Microsoft kills Skype third-party tools for the desktop

Skype has confirmed it's shutting down all third-party access to its desktop API at the end of the year

Mocking the battle cry of "Developers, developers, developers," Microsoft is shutting down the desktop programming interface for Skype, effective the end of this year. Microsoft made the decision to yank the desktop API back in July, informing developers of that decision back then. But the shutdown hit the mainstream fan over the weekend, when the following warning began appearing as users log in to Skype:

Skype says my application will stop working with Skype in December 2013, why is that?

We've been working hard to develop new technologies and make improvements that will benefit Skype users across all platforms, especially on mobile devices. These changes will significantly improve the call quality and speed of delivery of instant messages, while retaining excellent battery life of mobile devices.

As people are using Skype on more devices, we're also working hard to create a more familiar and consistent Skype experience across all major platforms.

The Desktop API was created in 2004 and it doesn't support mobile application development. We have, therefore, decided to retire the Desktop API in December 2013.

[Cough, cough] The Win32 API started in 1987. Yes, I know the Win32 API doesn't support mobile apps. Skype's popular on the desktop, eh? [/Cough, cough]

Microsoft bought Skype in May 2011. The company paid $8.5 billion but apparently didn't earmark enough additional funds to continue its API.

Most of the programs that use the Skype API fall into four categories. There are dozens of recording apps, including VodBurner, Evaer, and Super Tintin, which will need a massive overhaul, assuming they can find a way to adapt.

There are also messaging apps that hook into Skype, such as Trillian, Pidgin, Adium, Kopete/KDE, Miranda, IM+, and fring, which may or may not be able to communicate with the future Skype.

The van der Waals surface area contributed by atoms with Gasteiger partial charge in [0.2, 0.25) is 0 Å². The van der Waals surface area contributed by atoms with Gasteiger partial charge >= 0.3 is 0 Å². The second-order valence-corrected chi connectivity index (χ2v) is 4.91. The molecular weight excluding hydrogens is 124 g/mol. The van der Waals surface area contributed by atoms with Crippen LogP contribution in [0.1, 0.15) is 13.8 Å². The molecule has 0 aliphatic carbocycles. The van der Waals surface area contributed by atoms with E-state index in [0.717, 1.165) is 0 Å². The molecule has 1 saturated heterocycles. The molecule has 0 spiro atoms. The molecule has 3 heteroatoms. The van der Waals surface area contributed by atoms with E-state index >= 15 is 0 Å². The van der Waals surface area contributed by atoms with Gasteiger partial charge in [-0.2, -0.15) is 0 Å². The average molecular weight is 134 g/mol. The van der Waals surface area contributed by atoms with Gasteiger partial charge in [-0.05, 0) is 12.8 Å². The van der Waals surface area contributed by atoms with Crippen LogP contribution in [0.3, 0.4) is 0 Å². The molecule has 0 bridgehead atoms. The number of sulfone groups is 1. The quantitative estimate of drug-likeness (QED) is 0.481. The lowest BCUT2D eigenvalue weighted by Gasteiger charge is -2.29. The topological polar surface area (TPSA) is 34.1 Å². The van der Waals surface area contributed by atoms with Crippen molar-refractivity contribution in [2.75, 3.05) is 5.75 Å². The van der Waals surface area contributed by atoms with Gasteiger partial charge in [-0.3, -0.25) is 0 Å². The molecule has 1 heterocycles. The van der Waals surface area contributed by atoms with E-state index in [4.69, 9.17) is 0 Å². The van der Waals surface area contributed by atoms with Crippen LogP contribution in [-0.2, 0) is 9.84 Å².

A raft of miscellaneous third-party applications, once encouraged by Skype but now shunned by Microsoft, have already gone out of business, including Yappernut, Ubicall, KishKish, and many more. Other third-party apps will have to adapt, if they can. The Skype App Directory doesn't exist any more.

Most important, if you spent real money on a Skype phone -- one that has Skype controls on the handset or headset -- those fancy buttons won't work after the end of the year. You'll be able to use the Skype phone just like a regular phone or headset -- and that's it. Yes, even if you have an official Skype Certified headset, it'll turn very dumb after the API goes away.

There's no comparable API available without moving to SharePoint, which is hardly a household name. The residual Skype URI API, according to i-Programmer, lets programmers "place a call or start a chat and that's about it... the idea that you can bring existing applications up-to-date is laughable... From a technological point of view it makes no sense, so you can only assume that there is a marketing angle or some other politics in play."

Want to fight this Microsoft decision? There's a petition at that urges Microsoft to come to its senses:

Millions of Skype users have come to rely on the third party utilities developed by Skype's developer partners for their everyday communications activities, especially small to medium businesses. This petition requests Skype to reconsider this decision until they can provide support for these developers to continue to offer their added funtionality, such as call recording, chat archiiving, chat translation, headset operation to the basic Skype calling experience.

I'm petitioner number 1,029. Call me Sancho Panza.

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